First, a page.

¶63 We have read with much interest the cause of Myers v. U. S., 71 L. Ed. 160, 47 S. Ct. 21. In the first paragraph of that opinion the scope of the decision was limited to "power of removing executive officers of the United States" by the President under the provisions of the federal Constitution. The limitation of the decision to removal of executive officers by the chief executive authority is reiterated throughout the text, emphasized by the dissenting opinions therein, and thereafter restated by the Supreme Court of the United States in the case of Springer v. Government of the P. I., 277 U.S. 189, 72 L. Ed. 845, 48 S. Ct. 480, which subsequent decision appears to us to be a counterpart of the Myers Case, and in which it is emphasized that the separation of the tripartite division of governmental powers is basic and vital; that the principle is implicit that these powers shall be forever and distinct from each other.
¶64 A matter of some moment not presented by any of the parties to this action has been considered by this court upon its own initiative because of the public nature of the cause at bar. This matter is that neither the commission nor appointment of respondent Rowe, nor the appointment of Dickerson, heretofore set out, runs in the name of the state. Respondent's authority pleaded in his supplemental response reads as follows:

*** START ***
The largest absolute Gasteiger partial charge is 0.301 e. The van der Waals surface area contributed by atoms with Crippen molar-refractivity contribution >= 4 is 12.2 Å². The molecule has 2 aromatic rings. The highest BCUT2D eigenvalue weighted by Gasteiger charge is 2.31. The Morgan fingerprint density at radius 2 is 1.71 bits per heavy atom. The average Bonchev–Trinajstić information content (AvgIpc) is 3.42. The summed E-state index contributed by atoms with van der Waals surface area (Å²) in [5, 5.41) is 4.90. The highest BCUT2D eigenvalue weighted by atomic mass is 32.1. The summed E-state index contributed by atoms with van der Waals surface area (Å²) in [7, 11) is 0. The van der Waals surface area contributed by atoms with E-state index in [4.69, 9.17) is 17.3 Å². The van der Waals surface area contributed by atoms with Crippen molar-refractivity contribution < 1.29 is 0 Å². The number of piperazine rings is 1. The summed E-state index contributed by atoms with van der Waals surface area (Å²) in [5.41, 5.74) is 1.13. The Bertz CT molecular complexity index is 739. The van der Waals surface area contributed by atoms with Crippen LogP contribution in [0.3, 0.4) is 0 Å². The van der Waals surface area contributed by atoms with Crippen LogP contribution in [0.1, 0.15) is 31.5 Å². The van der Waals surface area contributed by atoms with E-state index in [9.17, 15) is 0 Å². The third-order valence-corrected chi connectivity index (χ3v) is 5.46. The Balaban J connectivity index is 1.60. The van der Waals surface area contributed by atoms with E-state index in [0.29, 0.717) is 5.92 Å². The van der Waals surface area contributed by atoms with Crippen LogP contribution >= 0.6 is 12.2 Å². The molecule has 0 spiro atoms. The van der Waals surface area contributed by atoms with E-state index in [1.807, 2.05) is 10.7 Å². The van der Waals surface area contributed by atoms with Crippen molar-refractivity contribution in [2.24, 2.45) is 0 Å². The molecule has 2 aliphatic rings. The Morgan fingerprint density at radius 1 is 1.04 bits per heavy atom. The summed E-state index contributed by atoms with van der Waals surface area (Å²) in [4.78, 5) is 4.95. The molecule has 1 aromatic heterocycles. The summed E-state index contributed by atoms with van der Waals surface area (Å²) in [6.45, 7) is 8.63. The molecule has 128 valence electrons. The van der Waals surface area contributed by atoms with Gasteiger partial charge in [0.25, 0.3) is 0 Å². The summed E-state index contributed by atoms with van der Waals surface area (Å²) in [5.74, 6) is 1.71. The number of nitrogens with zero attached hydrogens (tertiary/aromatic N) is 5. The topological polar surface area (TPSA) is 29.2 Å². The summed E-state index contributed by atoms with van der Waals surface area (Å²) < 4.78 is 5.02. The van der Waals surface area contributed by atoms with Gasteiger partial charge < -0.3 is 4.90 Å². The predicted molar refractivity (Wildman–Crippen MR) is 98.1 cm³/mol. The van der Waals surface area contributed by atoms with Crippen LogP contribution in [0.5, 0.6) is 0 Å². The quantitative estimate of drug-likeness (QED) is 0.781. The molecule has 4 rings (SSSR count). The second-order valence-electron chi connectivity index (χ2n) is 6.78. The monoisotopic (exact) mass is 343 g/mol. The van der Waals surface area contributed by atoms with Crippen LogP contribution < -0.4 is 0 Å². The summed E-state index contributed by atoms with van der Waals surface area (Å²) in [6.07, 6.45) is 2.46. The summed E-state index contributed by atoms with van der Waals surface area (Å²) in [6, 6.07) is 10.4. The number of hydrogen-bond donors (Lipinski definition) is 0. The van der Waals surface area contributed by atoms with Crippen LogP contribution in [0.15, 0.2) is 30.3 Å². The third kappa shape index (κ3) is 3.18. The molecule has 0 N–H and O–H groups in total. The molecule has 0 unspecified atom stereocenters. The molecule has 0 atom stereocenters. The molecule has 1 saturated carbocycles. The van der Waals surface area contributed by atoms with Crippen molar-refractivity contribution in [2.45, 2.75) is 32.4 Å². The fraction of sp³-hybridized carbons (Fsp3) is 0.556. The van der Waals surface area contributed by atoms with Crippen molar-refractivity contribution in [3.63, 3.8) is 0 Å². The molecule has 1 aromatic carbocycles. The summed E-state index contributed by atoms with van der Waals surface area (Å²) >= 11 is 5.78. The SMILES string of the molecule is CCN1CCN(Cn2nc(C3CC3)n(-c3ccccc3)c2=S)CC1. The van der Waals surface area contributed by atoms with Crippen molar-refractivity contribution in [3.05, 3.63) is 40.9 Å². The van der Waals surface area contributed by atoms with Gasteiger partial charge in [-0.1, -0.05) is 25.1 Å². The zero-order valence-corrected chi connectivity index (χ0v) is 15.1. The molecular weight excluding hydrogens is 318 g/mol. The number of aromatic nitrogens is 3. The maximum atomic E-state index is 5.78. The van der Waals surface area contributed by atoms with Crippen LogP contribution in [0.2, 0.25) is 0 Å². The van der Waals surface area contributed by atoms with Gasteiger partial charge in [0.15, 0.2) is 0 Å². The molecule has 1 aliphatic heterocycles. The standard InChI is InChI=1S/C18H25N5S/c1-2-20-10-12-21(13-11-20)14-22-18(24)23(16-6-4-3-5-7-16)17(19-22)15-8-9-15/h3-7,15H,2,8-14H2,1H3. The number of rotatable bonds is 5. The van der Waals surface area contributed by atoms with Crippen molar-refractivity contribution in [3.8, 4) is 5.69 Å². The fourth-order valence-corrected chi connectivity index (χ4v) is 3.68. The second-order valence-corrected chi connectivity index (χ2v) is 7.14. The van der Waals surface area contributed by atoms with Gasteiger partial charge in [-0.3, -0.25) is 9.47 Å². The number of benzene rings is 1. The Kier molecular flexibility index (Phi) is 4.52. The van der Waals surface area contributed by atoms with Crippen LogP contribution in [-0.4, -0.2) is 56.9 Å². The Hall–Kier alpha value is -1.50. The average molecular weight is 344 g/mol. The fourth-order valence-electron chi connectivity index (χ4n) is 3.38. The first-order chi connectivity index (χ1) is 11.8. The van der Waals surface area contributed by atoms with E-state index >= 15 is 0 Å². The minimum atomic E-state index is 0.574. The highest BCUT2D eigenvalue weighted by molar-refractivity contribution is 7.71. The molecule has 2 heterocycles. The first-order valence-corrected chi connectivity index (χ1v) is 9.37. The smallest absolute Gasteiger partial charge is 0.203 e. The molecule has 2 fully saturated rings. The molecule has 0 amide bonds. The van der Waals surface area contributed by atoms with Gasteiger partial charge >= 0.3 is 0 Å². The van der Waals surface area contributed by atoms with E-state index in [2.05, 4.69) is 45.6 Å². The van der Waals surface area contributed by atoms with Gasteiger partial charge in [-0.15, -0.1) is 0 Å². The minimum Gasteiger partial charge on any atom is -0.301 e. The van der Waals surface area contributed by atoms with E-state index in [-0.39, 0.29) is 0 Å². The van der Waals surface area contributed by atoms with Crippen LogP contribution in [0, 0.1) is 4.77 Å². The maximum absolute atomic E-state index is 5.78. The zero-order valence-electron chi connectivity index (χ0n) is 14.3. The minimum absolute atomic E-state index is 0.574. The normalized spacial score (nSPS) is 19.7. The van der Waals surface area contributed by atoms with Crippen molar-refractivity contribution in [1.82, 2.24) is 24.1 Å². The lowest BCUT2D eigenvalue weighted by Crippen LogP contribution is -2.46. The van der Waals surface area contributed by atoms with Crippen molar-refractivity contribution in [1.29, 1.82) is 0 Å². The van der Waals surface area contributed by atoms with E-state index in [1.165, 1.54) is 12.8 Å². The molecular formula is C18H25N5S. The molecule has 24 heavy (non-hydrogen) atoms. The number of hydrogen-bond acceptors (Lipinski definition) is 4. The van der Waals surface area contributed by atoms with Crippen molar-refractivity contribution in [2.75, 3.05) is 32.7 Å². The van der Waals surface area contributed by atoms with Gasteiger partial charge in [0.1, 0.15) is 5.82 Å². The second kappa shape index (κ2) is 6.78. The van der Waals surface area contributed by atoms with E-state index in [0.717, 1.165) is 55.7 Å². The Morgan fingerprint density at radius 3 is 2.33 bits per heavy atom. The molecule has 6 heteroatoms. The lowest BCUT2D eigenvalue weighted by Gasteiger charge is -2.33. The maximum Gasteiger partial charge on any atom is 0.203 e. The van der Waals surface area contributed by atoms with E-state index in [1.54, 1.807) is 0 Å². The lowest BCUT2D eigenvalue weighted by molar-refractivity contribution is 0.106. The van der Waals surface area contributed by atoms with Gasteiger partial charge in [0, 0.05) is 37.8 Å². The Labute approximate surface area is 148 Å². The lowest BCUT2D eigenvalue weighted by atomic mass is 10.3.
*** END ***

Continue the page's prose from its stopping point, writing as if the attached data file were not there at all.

"The Governor of the State of Oklahoma.
"To All Who Shall See These Presents
"Know Ye, That reposing special trust and confidence in the ability and integrity of Prentiss E. Rowe, Pawnee, Okla., I have appointed and do hereby commission him Special Judge of the Criminal Court of Appeals of the State of Oklahoma, for the Northern District, in cases A-7547 and A-7591, Sam Ingram v. State of Oklahoma. (Succeeding Judge Will H. Chappell, disqualified) said appointment to remain in full force and effect through and until the final determination of said cause in the Criminal Court of Appeals of the State of Oklahoma.
"And to authorize and empower him to execute and fulfill the duties of that office according to the Constitution and laws of the state of Oklahoma, and to have and to hold said office with all the powers, privileges, and emoluments thereto appertaining unto him, the said Prentiss E. Rowe, Pawnee, Oklahoma.